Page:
Donnie's Updates

February 2018

UPDATE  FEBRUARY 2018

 

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OUR CLASSMATE ROD GILLILAND recently passed away in Kansas, where he resided for many yearsOur classmate Denese Clark Bigelow had been a longtime friend of Rod, and four months ago (October 2017) was the last time she visited Rod at his home in Kansas. A very friendly and nice guy, he was with many of us from grade school through high school in Security. When we were youngsters at Sproul Junior High, Rod was the second boyfriend of our classmate Della Romero. She was the first girlfriend I ever had. She and I were in 4th or 5th grade at North Security Elementary School when we went steady. I bought her a ring at Simms Grocery Store, where her father worked, and Della proudly wore the ring on a chain around her neck. Throughout the time she and Rod were together in junior high and part of high school, Della and I remained good friends and had many good laughs.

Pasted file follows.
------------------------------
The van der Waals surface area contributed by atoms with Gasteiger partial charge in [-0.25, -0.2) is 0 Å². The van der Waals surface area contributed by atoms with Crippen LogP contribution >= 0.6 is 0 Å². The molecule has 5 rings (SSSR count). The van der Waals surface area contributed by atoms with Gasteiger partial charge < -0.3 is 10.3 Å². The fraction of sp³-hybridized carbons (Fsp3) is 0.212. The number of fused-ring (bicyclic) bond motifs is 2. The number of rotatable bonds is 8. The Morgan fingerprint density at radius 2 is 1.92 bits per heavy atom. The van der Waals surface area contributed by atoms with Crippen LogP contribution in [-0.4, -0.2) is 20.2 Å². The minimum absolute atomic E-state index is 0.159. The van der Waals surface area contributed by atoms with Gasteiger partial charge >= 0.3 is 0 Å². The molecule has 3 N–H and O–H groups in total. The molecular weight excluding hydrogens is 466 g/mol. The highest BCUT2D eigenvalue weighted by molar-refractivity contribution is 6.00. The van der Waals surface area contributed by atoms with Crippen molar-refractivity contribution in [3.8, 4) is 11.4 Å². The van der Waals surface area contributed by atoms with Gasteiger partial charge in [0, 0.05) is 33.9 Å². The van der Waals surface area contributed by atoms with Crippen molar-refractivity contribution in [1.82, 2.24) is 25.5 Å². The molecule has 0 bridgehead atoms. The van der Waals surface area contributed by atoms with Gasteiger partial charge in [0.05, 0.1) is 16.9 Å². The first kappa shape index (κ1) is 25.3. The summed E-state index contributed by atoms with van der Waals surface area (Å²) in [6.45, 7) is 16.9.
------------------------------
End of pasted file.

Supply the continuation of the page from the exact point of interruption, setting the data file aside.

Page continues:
Rod was one of many of our classmates who were featured in the “slam book” that was popular when we were in junior high and high school in Security. A journal of classmates' opinions of one another, the slam book contained a sign-in page on which participants entered their names next to a specific number. Participants then used those assigned numbers to correspond to their remarks about classmates and topics listed throughout the slam book. Listed below are some of the comments about Rod in the slam book that our classmate Patti Kueck Daniel had from 8th grade when we were in junior high in Security.

 

"Real cute and sweet.”

“A doll, lots of fun."

"Nut, but very cool."

"Good dancer."

"Nice guy."

"Wow, adore him. He's all Della's."

 

Attached in JPEG format is a modern-day photo of Rod. In case you forgot what Rod looked like when he was with us for many years at school in Security, his photo is among the online senior photos that were emailed in PDF format to all of our classmates in July 2017.